The key elements of my writing style seem to be well-paced, gritty, painfully truthful and good use of epigrams. (I had to look it up too, when a reviewer mentioned it).

I guess my experience in the subject matter also fuels my style, as I like to think that I know how things evolve in that seedy world. I don’t have to guess. I know that even in the heat of a drama sometimes humour can invade. I know how criminals and cops tend to talk to each other, and it is not always the way it is portrayed in books and films. This gives me a confidence, I think, which may not be evident for others dealing with a genre that they have not experienced personally. I was listening to an eBook recently and an arms dealer was showing resistance to a proposal; he used the phrase ‘I should Coco.’ I’m not sure that would have been the phrase used by such a man. Books don’t have to be true, and there is an element of escapism, but for me at least, within that escapism we have to believe it, or we become self-aware of the fiction.

What is your background and how did you get in to writing?

I come from a working-class background. As a child we lived in a two bedroomed pre-fab, which had been built for the war as temporary accommodation until they were pulled down and we moved in 1970. My Mum and Dad were in one bedroom and five kids were in the other. I don’t mind disclosing that my Dad was a functioning alcoholic, he’s long since dead and he left home when I was 10. Maybe escaping some of his shenanigans in my mind helped grow a fertile imagination? I went to a comprehensive school and our ‘careers’ advice, consisted of being given a list of about thirty jobs, and we had to choose three.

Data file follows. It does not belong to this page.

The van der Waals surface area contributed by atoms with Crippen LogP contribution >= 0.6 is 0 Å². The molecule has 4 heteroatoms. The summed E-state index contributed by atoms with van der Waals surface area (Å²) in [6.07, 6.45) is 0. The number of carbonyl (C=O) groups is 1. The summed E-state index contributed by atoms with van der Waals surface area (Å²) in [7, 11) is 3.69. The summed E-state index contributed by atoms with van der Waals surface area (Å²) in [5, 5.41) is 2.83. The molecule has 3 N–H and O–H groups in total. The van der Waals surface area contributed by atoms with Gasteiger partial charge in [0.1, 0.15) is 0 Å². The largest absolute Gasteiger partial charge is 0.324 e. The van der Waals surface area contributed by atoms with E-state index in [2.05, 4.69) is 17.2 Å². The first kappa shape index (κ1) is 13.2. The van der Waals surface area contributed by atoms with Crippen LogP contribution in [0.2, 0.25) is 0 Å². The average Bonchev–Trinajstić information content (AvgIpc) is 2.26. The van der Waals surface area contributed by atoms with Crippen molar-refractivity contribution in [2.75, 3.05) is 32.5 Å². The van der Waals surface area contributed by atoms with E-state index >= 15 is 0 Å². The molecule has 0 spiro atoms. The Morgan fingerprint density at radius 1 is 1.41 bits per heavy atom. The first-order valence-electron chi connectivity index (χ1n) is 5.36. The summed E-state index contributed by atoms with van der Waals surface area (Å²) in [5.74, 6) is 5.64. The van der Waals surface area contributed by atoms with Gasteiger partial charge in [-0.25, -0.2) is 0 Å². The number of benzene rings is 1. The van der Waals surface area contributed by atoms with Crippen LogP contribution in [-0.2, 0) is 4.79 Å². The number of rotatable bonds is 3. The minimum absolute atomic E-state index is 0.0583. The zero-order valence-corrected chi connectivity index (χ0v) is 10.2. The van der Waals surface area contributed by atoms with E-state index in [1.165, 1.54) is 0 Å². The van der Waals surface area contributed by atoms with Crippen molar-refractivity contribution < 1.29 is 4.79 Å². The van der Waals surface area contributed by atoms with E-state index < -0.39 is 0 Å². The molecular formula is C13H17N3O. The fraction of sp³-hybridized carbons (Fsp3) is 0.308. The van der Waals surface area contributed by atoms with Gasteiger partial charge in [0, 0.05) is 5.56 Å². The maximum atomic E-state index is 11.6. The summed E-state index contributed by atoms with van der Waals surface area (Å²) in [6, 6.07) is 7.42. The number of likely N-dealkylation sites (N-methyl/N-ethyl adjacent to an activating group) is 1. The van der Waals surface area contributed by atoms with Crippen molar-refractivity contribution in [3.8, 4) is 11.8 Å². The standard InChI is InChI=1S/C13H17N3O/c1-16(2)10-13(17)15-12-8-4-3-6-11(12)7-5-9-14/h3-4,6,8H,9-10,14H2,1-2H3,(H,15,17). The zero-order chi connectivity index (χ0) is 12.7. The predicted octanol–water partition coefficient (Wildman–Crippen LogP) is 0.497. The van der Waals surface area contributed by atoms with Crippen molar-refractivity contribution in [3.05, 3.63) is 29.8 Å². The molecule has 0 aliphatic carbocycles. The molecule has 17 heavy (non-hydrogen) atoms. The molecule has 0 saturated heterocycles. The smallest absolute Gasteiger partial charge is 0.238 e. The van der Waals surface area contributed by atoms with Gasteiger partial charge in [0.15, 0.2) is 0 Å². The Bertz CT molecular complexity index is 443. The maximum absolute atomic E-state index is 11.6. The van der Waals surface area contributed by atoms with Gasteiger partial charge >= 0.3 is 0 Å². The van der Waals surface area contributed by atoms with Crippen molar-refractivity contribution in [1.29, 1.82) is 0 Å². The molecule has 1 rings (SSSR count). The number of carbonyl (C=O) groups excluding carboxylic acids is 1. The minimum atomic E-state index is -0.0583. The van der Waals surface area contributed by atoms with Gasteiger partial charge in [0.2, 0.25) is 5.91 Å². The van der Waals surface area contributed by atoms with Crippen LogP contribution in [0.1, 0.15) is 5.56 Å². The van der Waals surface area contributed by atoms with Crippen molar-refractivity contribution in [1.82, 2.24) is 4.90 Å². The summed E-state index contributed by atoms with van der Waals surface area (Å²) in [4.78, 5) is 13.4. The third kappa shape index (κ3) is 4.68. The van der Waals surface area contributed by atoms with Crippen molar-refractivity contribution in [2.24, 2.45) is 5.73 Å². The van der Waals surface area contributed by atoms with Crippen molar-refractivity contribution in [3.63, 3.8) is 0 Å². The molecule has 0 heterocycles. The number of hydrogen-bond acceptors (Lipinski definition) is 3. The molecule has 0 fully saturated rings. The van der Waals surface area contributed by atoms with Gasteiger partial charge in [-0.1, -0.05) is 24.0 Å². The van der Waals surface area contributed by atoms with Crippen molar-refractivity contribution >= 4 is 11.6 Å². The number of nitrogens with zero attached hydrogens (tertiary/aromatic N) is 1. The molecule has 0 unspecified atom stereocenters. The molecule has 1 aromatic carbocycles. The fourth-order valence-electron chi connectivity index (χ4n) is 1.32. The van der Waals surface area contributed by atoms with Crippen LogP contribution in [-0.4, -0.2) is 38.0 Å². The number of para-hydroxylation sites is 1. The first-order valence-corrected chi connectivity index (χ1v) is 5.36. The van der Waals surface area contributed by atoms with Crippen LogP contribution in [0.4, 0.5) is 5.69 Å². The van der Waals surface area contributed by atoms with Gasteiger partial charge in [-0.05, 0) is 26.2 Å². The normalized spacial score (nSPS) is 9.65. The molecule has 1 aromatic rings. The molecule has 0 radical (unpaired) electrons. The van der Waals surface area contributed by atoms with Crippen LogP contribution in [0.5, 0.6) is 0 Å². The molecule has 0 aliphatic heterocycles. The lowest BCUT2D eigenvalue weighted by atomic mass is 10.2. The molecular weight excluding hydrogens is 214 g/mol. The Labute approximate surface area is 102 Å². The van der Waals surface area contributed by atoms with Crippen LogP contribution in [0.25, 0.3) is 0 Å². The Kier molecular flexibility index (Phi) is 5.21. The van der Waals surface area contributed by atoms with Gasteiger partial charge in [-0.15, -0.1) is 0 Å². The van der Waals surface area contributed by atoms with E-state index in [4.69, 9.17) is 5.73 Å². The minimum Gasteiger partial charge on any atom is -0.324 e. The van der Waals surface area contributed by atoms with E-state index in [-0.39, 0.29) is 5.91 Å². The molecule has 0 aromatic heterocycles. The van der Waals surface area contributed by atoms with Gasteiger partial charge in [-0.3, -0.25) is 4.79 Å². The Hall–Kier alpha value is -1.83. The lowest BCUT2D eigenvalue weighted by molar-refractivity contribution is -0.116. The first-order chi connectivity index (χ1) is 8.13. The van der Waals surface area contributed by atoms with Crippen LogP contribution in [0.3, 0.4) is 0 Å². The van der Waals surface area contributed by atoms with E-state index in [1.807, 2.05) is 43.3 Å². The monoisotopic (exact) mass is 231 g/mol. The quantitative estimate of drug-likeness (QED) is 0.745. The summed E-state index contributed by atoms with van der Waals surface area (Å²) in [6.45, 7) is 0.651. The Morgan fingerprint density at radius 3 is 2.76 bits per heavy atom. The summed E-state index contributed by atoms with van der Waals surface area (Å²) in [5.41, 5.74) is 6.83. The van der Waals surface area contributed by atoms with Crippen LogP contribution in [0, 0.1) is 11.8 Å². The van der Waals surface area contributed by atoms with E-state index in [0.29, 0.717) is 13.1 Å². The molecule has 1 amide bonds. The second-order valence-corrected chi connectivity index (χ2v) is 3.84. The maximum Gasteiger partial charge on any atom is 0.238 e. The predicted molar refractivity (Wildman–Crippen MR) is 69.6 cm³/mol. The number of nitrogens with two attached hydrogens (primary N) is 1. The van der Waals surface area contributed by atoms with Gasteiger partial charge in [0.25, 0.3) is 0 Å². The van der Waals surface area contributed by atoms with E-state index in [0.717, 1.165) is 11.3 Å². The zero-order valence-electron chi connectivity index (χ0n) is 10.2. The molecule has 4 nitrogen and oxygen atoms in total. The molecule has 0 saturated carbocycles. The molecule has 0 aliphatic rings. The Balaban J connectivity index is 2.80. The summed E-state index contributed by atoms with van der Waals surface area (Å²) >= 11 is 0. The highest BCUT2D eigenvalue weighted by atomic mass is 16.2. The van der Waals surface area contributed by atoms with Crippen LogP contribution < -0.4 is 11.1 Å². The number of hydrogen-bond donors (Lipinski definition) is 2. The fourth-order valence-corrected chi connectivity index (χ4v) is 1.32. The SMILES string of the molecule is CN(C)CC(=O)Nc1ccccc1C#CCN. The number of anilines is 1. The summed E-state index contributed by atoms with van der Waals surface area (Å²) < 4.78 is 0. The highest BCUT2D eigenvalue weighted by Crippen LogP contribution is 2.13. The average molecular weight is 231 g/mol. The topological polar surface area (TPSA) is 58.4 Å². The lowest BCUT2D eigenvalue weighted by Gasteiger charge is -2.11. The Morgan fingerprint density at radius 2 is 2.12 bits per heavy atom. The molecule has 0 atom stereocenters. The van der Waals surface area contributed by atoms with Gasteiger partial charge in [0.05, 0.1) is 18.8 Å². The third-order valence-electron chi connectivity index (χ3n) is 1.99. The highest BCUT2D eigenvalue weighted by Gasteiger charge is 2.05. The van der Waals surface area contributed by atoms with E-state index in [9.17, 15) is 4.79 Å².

I ticked: Postman / Journalist / Policeman. The fact I picked journalist perhaps indicates a love for the written word. My career teacher told me I had no chance of becoming a policeman. So, in 1979 I left school and joined the police force. Within a few years I was on CID working the area I was brought up in, and was eventually promoted to Detective Sergeant.

I had always thought about getting into writing and when I was about 26, I began to write a book as an experiment. I wrote a manuscript out longhand with a pen, and I realised that it was pretty good. I then hired (yes, hired) an electronic typewriter and typed it up. I sent it to various agents and was eventually accepted by a terrific old guy called Jeffrey Simmonds, whom I met and he was so insightful. He found me a publisher with Constable (now Little Brown) and the rest is history.

keith wright 2

What books do you read yourself and how do they influence your own work?